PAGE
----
Take 5 Berries for Winter Health

Even in Scotland in November, nature delivers up her bounty. Hawthorn berries offer a red hue in the hedgerows well after the leaves have fallen.

We see glimmers of yellow on trees as velvet shank mushrooms begin to show and in the leaf litter, if you have a keen eye, you might just spot vibrant purple blewit mushrooms ripe for the picking. Nature may slow down, but she never fully rests as she continues to offer up foods and medicines for us.

Winter in the north may be harsh and cruel, but she gives very generously in the autumn to set store for the leaner months ahead. And although autumn may feel like the season of decay and recycling, it’s actually the season of new life as nature sows her seeds for new growth.

Nature is a hard-working and creative lass. She knows that the apple needs to fall further from the tree in order to survive and thrive. So, she cleverly packages her seeds in tasty fruits and berries for birds, beasts and humans to eat and spread far and wide.

She rewards us for this service with nutrient-rich foods, densely packed with vitamins, minerals, antioxidants and potent medicinal compounds. In short, berries contain life force.

High in Healing Nutrients

As a medical herbalist, I will often recommend adding extra berries to the diet as they are high in healing nutrients including bioflavonoids and vitamin C which are known to support immune health, reduce inflammation and protect collagen, the building block for our connective tissue, bones and skin.

Cultivated berries are a good source of nutrients, but wild berries contain more potent levels of antioxidants and medicinal compounds as they have had to protect themselves from the forces of nature to survive.  Research suggests they may contain up to twice the antioxidants of cultivated varieties.

Blueberries or Bilberries

Wild blueberries or bilberries are abundant in our local pine forests and are a refreshing, tart nibble when out for a walk in the woods.  They are a rich source of potent super nutrients that include vitamin C, resveratrol, anthocyanins and vitamin E.

These berries are great for the skin and considered to be antioxidant powerhouses.  They help to neutralise the enzymes that break down collagen and we consider them a tonic for blood vessels, helping to prevent bruising and damage to blood vessel walls.

Oxidative stress is thought to be a key driver in the aging process and notably so when it comes to eye health. So, if you want to keep your vision at its best bilberries are worth eating regularly.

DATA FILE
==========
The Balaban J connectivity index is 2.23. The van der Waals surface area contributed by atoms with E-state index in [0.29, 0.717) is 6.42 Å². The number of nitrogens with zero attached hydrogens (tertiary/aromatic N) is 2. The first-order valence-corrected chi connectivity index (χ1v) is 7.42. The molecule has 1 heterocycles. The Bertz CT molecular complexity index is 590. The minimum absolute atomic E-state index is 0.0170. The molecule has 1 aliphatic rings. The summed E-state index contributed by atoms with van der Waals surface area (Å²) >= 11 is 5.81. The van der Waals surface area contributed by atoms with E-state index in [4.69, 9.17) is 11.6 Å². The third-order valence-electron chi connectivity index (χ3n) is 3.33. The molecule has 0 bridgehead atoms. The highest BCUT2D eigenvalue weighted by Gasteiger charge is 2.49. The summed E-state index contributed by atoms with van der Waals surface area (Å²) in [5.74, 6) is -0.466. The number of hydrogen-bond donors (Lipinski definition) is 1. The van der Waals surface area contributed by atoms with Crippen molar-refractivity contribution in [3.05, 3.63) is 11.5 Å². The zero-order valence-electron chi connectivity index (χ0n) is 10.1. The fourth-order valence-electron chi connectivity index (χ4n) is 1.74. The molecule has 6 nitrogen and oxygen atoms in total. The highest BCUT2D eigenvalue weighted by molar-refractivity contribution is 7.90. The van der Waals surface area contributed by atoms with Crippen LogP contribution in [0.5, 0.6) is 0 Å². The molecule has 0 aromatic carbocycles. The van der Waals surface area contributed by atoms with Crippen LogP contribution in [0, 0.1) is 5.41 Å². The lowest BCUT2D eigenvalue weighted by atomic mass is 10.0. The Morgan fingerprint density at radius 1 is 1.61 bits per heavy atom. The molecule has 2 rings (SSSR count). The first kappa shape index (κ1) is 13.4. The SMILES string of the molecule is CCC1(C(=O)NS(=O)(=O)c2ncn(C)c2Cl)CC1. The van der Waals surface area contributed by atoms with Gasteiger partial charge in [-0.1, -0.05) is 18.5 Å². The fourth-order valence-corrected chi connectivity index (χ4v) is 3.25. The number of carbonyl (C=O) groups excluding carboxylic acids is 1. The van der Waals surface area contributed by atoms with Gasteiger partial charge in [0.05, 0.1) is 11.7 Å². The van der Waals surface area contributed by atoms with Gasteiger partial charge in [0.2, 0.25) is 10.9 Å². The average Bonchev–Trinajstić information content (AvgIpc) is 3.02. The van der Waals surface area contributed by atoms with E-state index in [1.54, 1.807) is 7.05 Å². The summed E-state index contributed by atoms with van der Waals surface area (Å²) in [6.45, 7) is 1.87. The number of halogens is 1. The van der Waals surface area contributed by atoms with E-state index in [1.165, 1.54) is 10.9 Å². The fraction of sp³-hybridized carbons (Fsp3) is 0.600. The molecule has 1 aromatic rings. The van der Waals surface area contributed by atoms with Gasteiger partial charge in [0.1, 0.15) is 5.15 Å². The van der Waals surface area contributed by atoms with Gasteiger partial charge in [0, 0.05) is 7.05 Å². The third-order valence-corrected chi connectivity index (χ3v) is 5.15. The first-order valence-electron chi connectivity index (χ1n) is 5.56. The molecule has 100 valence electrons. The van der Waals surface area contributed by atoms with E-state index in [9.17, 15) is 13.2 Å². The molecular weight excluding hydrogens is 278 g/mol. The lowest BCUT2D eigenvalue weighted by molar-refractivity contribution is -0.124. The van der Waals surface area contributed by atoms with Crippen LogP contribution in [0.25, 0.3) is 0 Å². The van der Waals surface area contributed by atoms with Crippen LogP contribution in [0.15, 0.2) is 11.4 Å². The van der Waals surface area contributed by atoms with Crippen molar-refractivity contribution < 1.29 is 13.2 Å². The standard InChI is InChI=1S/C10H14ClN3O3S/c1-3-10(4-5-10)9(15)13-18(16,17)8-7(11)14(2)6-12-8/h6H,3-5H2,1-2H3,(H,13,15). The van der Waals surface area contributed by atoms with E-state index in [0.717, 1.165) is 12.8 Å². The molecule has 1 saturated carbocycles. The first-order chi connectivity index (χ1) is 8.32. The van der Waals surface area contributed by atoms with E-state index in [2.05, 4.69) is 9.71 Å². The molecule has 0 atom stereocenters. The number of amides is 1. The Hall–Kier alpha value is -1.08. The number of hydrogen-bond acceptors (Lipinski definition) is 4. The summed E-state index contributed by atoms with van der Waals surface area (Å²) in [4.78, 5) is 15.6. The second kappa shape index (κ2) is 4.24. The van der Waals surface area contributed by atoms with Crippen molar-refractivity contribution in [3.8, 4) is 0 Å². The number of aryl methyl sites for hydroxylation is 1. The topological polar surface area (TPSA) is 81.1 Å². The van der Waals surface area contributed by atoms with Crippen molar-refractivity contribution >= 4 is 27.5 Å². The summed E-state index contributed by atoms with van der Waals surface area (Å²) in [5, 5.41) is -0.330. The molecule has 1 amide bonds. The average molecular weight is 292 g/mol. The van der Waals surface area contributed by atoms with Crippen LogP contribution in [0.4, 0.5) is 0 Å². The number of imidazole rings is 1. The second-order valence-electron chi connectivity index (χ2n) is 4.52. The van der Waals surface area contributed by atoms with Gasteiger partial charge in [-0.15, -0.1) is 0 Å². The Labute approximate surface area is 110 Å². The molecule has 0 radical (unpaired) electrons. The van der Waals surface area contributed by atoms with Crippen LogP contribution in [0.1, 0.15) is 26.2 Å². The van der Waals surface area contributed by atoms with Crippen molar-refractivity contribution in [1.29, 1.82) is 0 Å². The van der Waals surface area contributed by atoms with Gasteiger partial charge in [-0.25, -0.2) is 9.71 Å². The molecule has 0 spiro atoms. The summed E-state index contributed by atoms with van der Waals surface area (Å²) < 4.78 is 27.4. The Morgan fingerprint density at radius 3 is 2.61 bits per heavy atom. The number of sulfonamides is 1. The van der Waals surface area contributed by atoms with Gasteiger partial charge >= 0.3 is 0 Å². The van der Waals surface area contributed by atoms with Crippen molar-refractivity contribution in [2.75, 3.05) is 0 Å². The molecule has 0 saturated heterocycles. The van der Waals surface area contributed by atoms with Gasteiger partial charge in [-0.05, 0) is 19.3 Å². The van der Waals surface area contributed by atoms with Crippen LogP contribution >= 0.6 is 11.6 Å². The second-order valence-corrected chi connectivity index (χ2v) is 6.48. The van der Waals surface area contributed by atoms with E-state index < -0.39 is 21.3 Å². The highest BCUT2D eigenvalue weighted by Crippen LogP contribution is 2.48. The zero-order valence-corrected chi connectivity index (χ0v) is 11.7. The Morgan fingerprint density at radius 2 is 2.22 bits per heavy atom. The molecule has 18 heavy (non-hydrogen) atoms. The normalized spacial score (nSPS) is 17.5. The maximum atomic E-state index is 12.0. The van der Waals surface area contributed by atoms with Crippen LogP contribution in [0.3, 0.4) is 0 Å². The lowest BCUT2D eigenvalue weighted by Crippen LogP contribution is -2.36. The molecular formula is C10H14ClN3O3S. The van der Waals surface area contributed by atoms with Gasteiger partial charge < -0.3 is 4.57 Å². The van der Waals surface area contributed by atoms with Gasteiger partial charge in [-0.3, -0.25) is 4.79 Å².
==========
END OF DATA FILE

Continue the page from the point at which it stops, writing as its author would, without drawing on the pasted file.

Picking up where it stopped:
Studies have shown that bilberry extracts can improve night vision, reduce eye strain and may also potentially prevent and even treat macular degeneration, which causes vision loss in the elderly.

Of course, we would all love to be living the “good life” but for many people foraging from the woods for your plate isn’t always a viable option.  Even if that’s the case you can still benefit from berries in your diet. Buy fresh organic berries if you can, frozen organic if you can’t, and regularly cultivated if there is no other option.  No matter which you choose there is benefit to be had from consuming them regularly.

Hawthorn Berries

In addition to the berries we find in the supermarket, there are countless medicinal berries available as capsules, tinctures and tablets in health food shops, some of which you might also be able to find growing in your local hedgerows and parks.

Two grow within a few hundred metres of my house and are firm favourites of mine in my herbal practice, too. The first is hawthorn, which I’ve already mentioned and which I’ve already turned ketchup. The second is elderberry, now gone over for the season, but turned into syrup and stored in my garage as a winter tonic for the immune system.

Hawthorn is a herb of the heart and has a long tradition of use in medicine throughout Europe.  Known as May blossom, the leaves and flowers are harvested in the spring and made into teas or tinctures to help lower high blood pressure.  They are gently relaxant on the peripheral blood vessels and open up the peripheral circulation, reducing the pressure in the system.

The berries are used more specifically for central heart health and are used in herbalist prescribed treatments for hardening of the arteries and high cholesterol, angina and even congestive heart failure.

These conditions are not the sort of problem you should attempt to remedy by yourself. But working with a trained, skilled medical herbalist to address cardiovascular health may benefit you.

The Root of Common Health Issues

Orthodox medicine focuses much attention on cholesterol when it comes to the heart and circulation, but the focus of the naturopathic minded practitioner delves a little deeper to consider inflammation, which is at the root of many chronic health issues.

Inflammatory changes in blood vessels allow cholesterol to clump and dump. Therefore, the aim of treatment is not only to improve cholesterol status but to modify the diet to reduce homocysteine and curb the damage within the blood vessels themselves.  It’s also aimed at increasing elasticity and reducing a tendency for fibrous hardening which leads to cramps, spasms and congestion.

Hawthorn is considered a specific for the circulation. In my many years of practice, I have observed significant benefits for clients using it for angina and intermittent claudication of the legs. Both are caused by restricted blood flow and lead to painful cramps.

With hawthorn, exercise endurance increases, legs ache less and the need for nitrate sprays is reduced. These are all positive signs that blood vessels are functioning better, and the heart is being nourished more.

Popular Elderberry

Berries really do have the potential to support lots of different systems in the body and our immune system can also gain a healthy edge from consuming berries regularly.

When I undertook my professional herbal studies back in the 1990s, we mainly focused on elderflowers as the medicine to gather from the elder tree. Now elderberries have overtaken the popularity of elderflower as an immune-supporting tonic. You can now find elderberry supplements in chemists, supermarkets and health food shops as well as traditional herbal dispensaries.

Like the flowers, they have a real affinity for mucus membranes. We often prescribed them for respiratory viruses, particularly those affecting the lungs and bronchial tubes.

They have gained popularity probably because scientific studies now back traditional folk use and the internet is littered with papers demonstrating their effectiveness not just in treating respiratory viruses but also in reducing the severity and longevity of flu-like illnesses.